Monday, October 21, 2013

Using Chalk Finish Paint on Wallpaper - Yes You Can!

My 19-year-old son, Ben, lives and works away from home during the week, but comes home on the weekends.  I wish I could say it was because he misses his momma, but I think it is a different, much younger, blond female he comes to see. Sigh.

Anyway, I wanted to redo his bedroom last week as a surprise.  It was looking like a tired version of a 14-year-old boy's room, and I thought it was time for it to grow up.

I started with a trip to Ikea (my favorite go-to store) where I bought bedding: a twin-sized duvet for $24.99 and a pretty, but still masculine, brown and white checked duvet cover and matching sham for $9.99 (yes, $9.99!). Unfortunately there wasn't a dust ruffle there, but a quick trip to Bed, Bath and Beyond (with a 20% off coupon) took care of that for around $15.

The next step was finding a headboard, so I shopped the basement.  That is not the name of a new, trendy furniture store, but my actual basement - where I store all of the castoffs I find on the street, or at Goodwill, or that I shamelessly take from friends and family (with their permission, of course. They get rid of the best stuff!).

I happened to have a wooden headboard I picked up on trash day about 2 years ago. Yeah, I hang on to stuff for that long, much to my husband's dismay.  But I knew I would need it one day, and last week that day had came. It appeared to me that the wood was completely unfinished - no stain at all - which was fine since I wanted to paint it. It was covered in a coat of dust, though, so I wiped it down with a damp rag to clean it.

I could have painted it just the way it was, but I wanted to give it just a little bit of personality. I had some beadboard wallpaper on hand (bought at Lowe's for a different project last year), so I added some to the inside panel, which was not difficult at all. I began by measuring the width of the wallpaper, then found the center of the panel and marked out the width of the wallpaper right in the middle of the panel.

Next, I needed to cut the three pieces of the wallpaper.  I measured the lenght of the panel, then cut the middle piece just a bit longer than I needed.  I measured the panel to the right and to the left of the outer marks I had made on the panel for the middle piece, to see how wide the side pieces would need to be.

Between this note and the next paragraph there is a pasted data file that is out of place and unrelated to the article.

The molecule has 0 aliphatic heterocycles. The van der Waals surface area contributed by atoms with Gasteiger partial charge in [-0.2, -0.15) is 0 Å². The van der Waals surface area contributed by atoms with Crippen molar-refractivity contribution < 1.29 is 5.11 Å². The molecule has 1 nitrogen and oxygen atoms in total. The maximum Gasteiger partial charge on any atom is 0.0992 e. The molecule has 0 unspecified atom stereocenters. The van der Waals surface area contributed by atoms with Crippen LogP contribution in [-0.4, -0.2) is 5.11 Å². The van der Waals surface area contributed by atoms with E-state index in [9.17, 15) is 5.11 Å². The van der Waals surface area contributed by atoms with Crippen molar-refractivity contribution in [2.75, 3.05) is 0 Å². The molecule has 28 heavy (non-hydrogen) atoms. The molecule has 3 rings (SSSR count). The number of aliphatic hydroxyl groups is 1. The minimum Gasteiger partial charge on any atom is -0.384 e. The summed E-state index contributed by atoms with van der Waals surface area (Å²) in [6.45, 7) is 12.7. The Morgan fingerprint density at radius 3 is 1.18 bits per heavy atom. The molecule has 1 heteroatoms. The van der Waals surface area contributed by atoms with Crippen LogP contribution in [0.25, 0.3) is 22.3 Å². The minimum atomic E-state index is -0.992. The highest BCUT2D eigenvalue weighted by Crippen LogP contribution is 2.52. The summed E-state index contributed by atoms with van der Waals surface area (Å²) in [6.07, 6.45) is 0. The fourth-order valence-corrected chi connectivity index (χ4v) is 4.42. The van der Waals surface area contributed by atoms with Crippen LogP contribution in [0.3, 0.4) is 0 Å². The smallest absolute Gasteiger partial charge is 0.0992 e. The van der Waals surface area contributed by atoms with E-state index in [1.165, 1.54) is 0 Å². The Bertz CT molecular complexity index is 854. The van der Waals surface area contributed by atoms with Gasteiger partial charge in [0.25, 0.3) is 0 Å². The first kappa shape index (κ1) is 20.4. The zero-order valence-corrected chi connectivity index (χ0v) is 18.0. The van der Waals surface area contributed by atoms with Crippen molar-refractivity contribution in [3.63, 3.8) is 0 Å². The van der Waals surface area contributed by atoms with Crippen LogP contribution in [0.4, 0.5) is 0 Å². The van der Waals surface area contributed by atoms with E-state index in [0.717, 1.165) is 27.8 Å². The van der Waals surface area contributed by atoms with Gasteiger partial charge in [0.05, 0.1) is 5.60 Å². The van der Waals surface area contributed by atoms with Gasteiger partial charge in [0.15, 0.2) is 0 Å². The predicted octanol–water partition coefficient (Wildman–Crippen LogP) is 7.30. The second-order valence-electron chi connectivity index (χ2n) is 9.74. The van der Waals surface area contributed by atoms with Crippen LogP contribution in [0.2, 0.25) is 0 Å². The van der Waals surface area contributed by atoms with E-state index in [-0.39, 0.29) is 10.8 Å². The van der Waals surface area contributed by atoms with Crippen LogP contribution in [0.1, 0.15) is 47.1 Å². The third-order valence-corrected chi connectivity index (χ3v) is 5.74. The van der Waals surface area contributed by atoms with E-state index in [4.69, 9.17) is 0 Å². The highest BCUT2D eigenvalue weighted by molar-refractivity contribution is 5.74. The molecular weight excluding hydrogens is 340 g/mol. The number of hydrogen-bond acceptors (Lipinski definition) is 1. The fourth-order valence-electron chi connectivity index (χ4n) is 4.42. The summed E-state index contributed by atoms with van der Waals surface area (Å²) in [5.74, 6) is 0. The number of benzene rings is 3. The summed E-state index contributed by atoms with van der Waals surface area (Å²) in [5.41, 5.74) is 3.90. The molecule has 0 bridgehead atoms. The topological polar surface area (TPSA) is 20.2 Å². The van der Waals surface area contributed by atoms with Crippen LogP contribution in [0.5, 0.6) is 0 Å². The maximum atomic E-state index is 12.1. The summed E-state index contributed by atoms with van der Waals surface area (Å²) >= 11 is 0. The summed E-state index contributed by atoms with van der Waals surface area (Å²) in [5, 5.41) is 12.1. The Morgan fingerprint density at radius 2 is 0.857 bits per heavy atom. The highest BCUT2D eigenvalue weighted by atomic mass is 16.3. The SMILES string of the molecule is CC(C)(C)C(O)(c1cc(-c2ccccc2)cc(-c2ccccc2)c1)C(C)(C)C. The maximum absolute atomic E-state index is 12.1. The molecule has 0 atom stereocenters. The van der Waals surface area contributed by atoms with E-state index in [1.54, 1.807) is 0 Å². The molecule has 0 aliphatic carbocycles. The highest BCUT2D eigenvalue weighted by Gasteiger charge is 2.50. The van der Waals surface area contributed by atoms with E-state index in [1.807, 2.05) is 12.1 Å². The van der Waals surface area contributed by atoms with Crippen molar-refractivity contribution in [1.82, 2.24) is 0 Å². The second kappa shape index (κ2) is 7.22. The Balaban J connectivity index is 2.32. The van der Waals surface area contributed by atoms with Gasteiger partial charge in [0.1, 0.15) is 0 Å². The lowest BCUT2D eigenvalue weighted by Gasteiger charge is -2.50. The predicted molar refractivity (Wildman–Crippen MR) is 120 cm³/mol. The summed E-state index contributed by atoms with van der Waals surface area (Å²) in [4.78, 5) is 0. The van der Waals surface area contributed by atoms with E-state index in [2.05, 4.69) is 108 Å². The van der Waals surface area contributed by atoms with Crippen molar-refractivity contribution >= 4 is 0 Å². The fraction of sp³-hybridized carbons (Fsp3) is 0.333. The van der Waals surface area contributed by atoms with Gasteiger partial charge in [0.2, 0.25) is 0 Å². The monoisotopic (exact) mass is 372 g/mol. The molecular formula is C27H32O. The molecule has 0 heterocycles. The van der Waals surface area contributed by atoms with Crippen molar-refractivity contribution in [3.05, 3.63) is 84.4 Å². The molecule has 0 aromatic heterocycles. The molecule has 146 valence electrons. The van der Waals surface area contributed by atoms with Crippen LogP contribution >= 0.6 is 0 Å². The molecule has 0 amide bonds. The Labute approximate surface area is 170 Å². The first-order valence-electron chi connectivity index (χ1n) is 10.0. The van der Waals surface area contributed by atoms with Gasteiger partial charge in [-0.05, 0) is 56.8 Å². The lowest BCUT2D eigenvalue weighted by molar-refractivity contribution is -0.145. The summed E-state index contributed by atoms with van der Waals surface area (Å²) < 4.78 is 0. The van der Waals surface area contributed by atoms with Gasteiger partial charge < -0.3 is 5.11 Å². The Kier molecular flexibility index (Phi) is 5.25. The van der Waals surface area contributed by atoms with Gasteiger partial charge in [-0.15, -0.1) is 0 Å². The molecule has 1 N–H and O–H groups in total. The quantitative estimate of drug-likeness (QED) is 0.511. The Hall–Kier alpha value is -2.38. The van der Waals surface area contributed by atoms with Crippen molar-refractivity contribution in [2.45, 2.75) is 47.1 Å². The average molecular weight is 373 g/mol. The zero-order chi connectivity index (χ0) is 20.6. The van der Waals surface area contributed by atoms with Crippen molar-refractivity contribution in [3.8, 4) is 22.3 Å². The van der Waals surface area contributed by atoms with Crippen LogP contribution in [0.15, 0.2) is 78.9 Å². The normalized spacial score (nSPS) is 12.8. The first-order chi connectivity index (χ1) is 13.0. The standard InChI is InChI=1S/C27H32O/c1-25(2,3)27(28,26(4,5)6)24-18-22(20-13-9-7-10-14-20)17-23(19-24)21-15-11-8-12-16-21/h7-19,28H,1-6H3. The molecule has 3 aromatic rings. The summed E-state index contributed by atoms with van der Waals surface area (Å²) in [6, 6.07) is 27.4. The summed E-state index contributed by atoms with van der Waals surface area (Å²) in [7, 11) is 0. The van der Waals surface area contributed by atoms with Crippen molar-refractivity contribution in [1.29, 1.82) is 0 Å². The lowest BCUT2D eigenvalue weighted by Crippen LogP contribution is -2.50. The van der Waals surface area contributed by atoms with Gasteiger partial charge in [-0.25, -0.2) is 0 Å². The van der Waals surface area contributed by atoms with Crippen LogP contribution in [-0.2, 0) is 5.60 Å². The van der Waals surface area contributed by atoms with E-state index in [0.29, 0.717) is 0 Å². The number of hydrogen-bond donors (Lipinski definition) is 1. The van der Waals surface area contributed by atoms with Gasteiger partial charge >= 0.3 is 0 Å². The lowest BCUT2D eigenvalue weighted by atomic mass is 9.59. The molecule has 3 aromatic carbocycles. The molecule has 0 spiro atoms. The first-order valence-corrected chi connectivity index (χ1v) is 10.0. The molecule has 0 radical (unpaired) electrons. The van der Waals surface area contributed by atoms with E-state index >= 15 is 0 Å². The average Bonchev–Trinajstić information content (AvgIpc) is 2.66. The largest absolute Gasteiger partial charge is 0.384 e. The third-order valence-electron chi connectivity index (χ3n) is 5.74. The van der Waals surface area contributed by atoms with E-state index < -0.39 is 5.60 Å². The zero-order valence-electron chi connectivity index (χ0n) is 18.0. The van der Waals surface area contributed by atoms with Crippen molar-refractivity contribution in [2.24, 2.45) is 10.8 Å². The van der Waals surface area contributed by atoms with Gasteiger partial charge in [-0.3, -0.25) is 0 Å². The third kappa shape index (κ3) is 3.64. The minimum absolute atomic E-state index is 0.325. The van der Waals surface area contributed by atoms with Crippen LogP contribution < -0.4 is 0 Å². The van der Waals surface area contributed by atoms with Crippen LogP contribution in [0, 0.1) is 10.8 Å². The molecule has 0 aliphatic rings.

I cut two more pieces slightly longer and wider than needed - one for the left side and one for the right - making sure I paid attention to the beadboard pattern on the front in order to keep the pattern consistent with the middle piece. I wrote (with pencil) that information on the back of each side piece so I didn't get confused when I went to apply it.

After soaking each piece of cut wallpaper in water, I then applied them, just as I would as if applying to a wall. I started with the middle piece first, putting it where I had marked it on the panel; once I was satisfied it was where it needed to be, I cut off the extra length. Next, I applied the left side piece and when it was straight against the middle piece, I cut off the extra length and width with a sharp utility knife.

I smoothed out bubbles with a slightly-wet sponge and made sure the seam was nice and "tight." The right side piece went on in the same fashion, and then I let the wallpaper dry on the headboard (about an hour).

Now came the fun part: mixing up the paint! I had a small jar (sample size) of khaki-colored latex paint I had bought a while back in the oops section at either Lowe's or Home Depot for 50¢. I made it into chalk-finish paint using plaster of Paris, which I also had on hand, and a little bit of water. If you need to know how to do this with paint you have, check out this previous post I did on DIY chalk-finish paint.

I painted two coats on the unprimed frame, legs, and wallpaper-covered panel, letting it dry between coats. That's what I love about chalk-finish paint: no sanding or priming, and usually two coats will do it! Once it was dry (about 30 minutes), I began to wax it all, even the now-painted wallpaper, using a clean rag. Waxing gives it a nice satiny sheen that also helps protect the finish. I decided to use both clear soft wax and dark soft wax (both Annie Sloan) because I wanted the color to be a bit richer when finished. Doing a small section at a time, I first rubbed on the clear wax on, then immediately followed with a small dab of the dark wax (while the clear wax was still workable). If I felt it had too much dark, I simply rubbed a bit more clear wax over it to dilute and spread it. The following picture shows what a difference the wax makes.

The left side has been waxed; the right side is only painted.
Once I had waxed the entire headboard, I let it sit for about an hour, then moved it into Ben's room.  I loved the way it looked, and no one would ever guess the middle panel was faux beadboard!

He was pleasantly surprised last weekend when he came home.  Along with the headboard and bed linens, he has all new-to-his-room furniture (reused from other rooms), including a fold-out couch in case any of his male friends want to spend the night.

As a side note, I also made faux window shades out of burlap to go in his room. I'll show and tell about them in my next post:)    

Linking up!